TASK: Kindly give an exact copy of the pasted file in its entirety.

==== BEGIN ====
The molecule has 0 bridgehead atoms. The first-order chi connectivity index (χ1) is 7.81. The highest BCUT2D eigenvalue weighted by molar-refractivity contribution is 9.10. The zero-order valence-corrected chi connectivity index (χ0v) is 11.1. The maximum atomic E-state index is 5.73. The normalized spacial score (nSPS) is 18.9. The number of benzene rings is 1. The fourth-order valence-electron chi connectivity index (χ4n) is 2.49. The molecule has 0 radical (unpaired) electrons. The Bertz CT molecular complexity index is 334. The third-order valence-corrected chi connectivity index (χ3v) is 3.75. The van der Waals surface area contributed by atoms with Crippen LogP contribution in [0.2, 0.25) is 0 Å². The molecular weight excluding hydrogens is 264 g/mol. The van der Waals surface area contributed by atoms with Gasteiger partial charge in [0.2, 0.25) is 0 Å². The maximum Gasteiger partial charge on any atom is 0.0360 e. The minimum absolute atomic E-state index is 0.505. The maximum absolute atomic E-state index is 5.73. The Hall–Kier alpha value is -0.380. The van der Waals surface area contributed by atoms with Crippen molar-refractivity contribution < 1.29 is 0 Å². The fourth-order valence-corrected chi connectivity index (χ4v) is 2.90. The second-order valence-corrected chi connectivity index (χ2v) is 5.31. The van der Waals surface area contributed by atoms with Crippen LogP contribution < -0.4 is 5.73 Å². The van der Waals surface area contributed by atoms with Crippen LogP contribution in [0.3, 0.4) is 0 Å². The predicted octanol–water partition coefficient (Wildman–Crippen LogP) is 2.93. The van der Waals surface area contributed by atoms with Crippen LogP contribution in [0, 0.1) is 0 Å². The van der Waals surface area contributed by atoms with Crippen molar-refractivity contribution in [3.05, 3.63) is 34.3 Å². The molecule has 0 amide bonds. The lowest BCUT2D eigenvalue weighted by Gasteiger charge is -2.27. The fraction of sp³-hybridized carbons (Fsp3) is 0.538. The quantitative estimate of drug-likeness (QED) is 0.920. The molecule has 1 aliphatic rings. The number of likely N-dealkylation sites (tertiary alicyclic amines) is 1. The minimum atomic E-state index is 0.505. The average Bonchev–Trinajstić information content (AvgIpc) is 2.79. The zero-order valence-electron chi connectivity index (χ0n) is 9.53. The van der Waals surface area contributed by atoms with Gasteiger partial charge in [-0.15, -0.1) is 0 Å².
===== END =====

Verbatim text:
The molecule has 0 bridgehead atoms. The first-order chi connectivity index (χ1) is 7.81. The highest BCUT2D eigenvalue weighted by molar-refractivity contribution is 9.10. The zero-order valence-corrected chi connectivity index (χ0v) is 11.1. The maximum atomic E-state index is 5.73. The normalized spacial score (nSPS) is 18.9. The number of benzene rings is 1. The fourth-order valence-electron chi connectivity index (χ4n) is 2.49. The molecule has 0 radical (unpaired) electrons. The Bertz CT molecular complexity index is 334. The third-order valence-corrected chi connectivity index (χ3v) is 3.75. The van der Waals surface area contributed by atoms with Crippen LogP contribution in [0.2, 0.25) is 0 Å². The molecular weight excluding hydrogens is 264 g/mol. The van der Waals surface area contributed by atoms with Gasteiger partial charge in [0.2, 0.25) is 0 Å². The maximum Gasteiger partial charge on any atom is 0.0360 e. The minimum absolute atomic E-state index is 0.505. The maximum absolute atomic E-state index is 5.73. The Hall–Kier alpha value is -0.380. The van der Waals surface area contributed by atoms with Crippen molar-refractivity contribution < 1.29 is 0 Å². The fourth-order valence-corrected chi connectivity index (χ4v) is 2.90. The second-order valence-corrected chi connectivity index (χ2v) is 5.31. The van der Waals surface area contributed by atoms with Crippen LogP contribution < -0.4 is 5.73 Å². The van der Waals surface area contributed by atoms with Crippen LogP contribution in [0.3, 0.4) is 0 Å². The predicted octanol–water partition coefficient (Wildman–Crippen LogP) is 2.93. The van der Waals surface area contributed by atoms with Crippen LogP contribution in [0, 0.1) is 0 Å². The van der Waals surface area contributed by atoms with Crippen molar-refractivity contribution in [3.05, 3.63) is 34.3 Å². The molecule has 0 amide bonds. The lowest BCUT2D eigenvalue weighted by Gasteiger charge is -2.27. The fraction of sp³-hybridized carbons (Fsp3) is 0.538. The quantitative estimate of drug-likeness (QED) is 0.920. The molecule has 1 aliphatic rings. The number of likely N-dealkylation sites (tertiary alicyclic amines) is 1. The minimum atomic E-state index is 0.505. The average Bonchev–Trinajstić information content (AvgIpc) is 2.79. The zero-order valence-electron chi connectivity index (χ0n) is 9.53. The van der Waals surface area contributed by atoms with Gasteiger partial charge in [-0.15, -0.1) is 0 Å².